Medicare Advantage Enrollee Numbers Are Rising — Here's Why

Enrollment in Medicare Advantage plans has outpaced expectations, but people should use caution when viewing these plans, expert says.

Medicare advantage in a clipboard.
(Image credit: Getty Images)

CVS Health's recent announcement that its 2024 Medicare Advantage plan enrollment grew more than expected is not too surprising given the perks these types of plans can offer, but people should use caution when considering these plans, a Medicare consultant told Kiplinger recently.

CVS Health's news is also in line with data from the trade group America's Health Insurance Plans, which shows that more than 32 million seniors and people with disabilities are enrolled in Medicare Advantage plans. The number is expected to grow by more than 34 million by year-end.

“The appeal of these plans is quite clear — they often come with attractive perks like $0 premiums, complimentary gym memberships and coverage for dental, vision, hearing and other services, which can be very enticing, especially when the economy is shaky and political uncertainty is on the rise,” Emily Gang, owner of The Medicare Coach consultancy.

Subscribe to Kiplinger’s Personal Finance

Be a smarter, better informed investor.

Save up to 74%

Sign up for Kiplinger’s Free E-Newsletters

Profit and prosper with the best of expert advice on investing, taxes, retirement, personal finance and more - straight to your e-mail.

Profit and prosper with the best of expert advice - straight to your e-mail.

Sign up

There has also a lot of marketing and advertising around these plans, especially during Medicare's open enrollment period. A survey by The Commonwealth Fund published last September noted the ubiquitous advertising and marketing from private plans. Some survey respondents reported "experiences with Medicare marketing that would violate federal rules, including marketers asking for Social Security or Medicare numbers outside the enrollment process and advertising special, time-limited discounts, which are not permitted," according to Commonwealth Fund.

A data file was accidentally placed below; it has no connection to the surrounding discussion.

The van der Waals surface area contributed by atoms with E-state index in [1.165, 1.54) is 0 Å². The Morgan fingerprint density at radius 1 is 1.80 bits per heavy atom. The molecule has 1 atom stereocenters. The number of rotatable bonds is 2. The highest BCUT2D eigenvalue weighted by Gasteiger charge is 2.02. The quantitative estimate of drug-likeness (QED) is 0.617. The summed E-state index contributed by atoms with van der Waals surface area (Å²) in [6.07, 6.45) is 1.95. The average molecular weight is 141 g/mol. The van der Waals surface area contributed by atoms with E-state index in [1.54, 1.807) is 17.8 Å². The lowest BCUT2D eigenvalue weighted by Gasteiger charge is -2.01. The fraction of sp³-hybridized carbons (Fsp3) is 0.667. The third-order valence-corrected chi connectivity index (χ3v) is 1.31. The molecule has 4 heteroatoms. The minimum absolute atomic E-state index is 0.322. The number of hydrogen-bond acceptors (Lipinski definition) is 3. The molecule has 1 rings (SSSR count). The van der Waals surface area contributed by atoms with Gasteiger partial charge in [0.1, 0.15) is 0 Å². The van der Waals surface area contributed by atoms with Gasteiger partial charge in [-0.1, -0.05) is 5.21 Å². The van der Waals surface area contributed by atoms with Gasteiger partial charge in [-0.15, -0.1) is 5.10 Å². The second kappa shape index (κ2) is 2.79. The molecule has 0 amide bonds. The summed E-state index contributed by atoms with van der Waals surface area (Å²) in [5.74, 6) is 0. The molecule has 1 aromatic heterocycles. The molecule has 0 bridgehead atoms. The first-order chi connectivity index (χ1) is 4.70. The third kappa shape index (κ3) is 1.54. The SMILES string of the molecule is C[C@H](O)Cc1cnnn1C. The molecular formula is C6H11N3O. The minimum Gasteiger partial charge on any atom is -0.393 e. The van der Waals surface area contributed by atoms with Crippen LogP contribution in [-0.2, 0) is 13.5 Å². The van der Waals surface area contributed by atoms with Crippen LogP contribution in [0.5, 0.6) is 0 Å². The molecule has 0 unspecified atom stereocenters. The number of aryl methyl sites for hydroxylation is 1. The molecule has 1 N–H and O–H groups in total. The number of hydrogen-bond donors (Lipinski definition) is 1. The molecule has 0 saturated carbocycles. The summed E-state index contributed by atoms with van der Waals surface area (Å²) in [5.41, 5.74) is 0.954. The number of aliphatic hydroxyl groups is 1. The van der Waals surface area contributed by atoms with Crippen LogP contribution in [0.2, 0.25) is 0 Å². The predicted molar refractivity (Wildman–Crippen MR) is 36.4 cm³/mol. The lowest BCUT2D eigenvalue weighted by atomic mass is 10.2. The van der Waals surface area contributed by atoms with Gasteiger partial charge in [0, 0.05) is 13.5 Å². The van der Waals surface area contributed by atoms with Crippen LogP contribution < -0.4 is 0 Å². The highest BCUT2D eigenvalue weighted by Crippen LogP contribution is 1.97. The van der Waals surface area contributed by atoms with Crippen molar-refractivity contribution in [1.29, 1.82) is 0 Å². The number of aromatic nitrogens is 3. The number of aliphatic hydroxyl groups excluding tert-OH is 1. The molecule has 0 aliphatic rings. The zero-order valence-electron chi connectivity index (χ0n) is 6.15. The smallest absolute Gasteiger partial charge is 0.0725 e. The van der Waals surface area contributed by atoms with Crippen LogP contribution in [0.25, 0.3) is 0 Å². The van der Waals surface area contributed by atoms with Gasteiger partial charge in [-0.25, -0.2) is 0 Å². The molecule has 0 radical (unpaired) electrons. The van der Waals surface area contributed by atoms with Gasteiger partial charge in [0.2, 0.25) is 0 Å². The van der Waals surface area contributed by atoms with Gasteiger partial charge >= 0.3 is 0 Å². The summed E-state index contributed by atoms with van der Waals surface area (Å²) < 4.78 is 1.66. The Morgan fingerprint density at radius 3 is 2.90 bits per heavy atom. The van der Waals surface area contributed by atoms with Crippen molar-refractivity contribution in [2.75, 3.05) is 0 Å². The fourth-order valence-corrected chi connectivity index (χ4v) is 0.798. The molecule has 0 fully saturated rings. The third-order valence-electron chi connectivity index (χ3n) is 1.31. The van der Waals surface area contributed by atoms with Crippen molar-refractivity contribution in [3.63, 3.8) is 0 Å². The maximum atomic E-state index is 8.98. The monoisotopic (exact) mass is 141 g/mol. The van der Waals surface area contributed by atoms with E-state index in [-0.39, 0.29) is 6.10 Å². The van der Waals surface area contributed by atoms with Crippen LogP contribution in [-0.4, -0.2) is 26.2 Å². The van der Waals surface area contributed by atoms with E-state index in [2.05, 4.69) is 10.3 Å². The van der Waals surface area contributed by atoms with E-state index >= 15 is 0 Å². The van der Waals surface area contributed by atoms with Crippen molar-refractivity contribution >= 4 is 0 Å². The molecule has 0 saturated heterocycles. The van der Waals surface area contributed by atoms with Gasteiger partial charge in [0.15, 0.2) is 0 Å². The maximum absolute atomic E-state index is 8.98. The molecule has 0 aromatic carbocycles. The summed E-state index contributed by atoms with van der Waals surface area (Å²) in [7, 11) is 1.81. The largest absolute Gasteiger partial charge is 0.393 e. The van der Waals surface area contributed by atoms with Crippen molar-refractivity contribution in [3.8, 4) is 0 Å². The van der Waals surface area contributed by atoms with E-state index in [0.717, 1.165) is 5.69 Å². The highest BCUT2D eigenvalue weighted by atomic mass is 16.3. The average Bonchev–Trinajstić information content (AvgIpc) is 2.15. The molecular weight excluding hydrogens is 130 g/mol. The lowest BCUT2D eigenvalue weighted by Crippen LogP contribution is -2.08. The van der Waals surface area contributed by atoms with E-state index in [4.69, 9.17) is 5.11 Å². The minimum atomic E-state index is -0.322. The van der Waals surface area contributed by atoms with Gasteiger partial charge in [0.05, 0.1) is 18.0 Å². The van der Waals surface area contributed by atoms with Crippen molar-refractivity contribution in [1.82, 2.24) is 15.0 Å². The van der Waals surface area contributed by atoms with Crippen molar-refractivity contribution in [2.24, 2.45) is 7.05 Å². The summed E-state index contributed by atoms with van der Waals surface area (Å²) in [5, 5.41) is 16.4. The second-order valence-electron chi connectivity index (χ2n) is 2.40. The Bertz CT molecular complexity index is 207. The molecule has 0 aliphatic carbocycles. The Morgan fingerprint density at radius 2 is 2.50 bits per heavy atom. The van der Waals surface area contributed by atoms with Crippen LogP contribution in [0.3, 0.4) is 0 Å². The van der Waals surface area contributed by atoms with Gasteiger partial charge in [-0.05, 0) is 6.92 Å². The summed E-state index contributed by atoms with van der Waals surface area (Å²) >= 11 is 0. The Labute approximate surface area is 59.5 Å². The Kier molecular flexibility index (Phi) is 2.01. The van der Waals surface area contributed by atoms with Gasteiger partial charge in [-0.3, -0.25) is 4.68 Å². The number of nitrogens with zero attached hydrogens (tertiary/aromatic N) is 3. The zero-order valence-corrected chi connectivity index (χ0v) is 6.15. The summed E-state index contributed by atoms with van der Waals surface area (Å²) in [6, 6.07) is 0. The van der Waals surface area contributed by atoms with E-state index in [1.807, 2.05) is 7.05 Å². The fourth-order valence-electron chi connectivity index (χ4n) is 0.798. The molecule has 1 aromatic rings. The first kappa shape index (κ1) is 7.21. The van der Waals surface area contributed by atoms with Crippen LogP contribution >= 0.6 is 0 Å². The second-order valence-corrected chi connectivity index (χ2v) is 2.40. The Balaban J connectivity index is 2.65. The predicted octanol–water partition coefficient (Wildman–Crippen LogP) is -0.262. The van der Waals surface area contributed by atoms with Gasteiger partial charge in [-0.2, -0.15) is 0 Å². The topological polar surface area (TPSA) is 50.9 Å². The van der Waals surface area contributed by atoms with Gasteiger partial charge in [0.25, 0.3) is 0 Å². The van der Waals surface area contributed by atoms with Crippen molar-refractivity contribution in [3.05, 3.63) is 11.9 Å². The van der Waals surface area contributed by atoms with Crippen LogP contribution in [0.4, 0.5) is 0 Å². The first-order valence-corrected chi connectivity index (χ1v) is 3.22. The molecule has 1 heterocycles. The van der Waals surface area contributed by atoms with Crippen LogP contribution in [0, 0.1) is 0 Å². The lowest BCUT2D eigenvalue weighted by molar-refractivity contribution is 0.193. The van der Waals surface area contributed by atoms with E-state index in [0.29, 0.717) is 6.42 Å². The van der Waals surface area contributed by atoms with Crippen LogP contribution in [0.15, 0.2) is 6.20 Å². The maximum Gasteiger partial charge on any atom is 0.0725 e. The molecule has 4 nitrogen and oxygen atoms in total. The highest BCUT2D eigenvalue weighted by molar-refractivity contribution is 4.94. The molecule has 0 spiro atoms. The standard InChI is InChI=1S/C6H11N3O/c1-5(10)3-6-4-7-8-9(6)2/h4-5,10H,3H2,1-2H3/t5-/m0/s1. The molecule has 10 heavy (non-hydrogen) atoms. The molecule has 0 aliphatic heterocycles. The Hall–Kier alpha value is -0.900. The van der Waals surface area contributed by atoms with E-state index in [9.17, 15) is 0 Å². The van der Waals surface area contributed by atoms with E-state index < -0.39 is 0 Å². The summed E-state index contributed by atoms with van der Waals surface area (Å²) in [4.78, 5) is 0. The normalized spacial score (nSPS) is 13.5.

The performance of these plans has also been under the microscope at the Centers for Medicare and Medicaid Services’ (CMS), which rates Medicare Advantage and Part D prescription drug plans annually under a five-star system that measures the quality of the health and drug services that enrollees receive. In October, CMS data showed a dip in 2024 Medicare Advantage plan ratings, as Kiplinger previously reported.

The bottom line, according to Gang, is that beneficiaries need to dig deeper to understand the details of each plan. This includes such matters as cost, coverage and restrictions on switching to a plan under Medigap, which is supplemental insurance to Medicare, she added.

“While the short-term benefits may seem promising, the long-term implications could be quite different, and that's an aspect that shouldn't be overlooked when making such an important decision,” Gang said.

Medicare's 2024 handbook

To help you better understand the ins and outs of both Medicare and Medicaid, Medicare published its latest "Medicare and You" handbook last year for the 2024 plan year. It includes key updates such as:

  • Savings on prescription drugs: If you have Medicare drug coverage (Part D) and your drug costs are high enough to reach the catastrophic coverage phase, you don’t have to pay a copayment or coinsurance.
  • Lower cost for insulin and vaccines: Your Medicare drug plan cannot charge you more than $35 for a one-month supply of each insulin product that Part D covers.
  • Changes to telehealth coverage: You can get telehealth services at any location in the U.S., including your home, until the end of 2024.
  • Managing and treating chronic pain: Medicare now covers monthly services to treat chronic pain if you’ve been living with it for more than three months.
  • COVID-19 care: Medicare will continue to cover the COVID-19 vaccine as well as several tests and treatments.

Related Content

Joey Solitro

Joey Solitro is a freelance financial journalist at Kiplinger with more than a decade of experience. A longtime equity analyst, Joey has covered a range of industries for media outlets including The Motley Fool, Seeking Alpha, Market Realist, and TipRanks. Joey holds a bachelor's degree in business administration.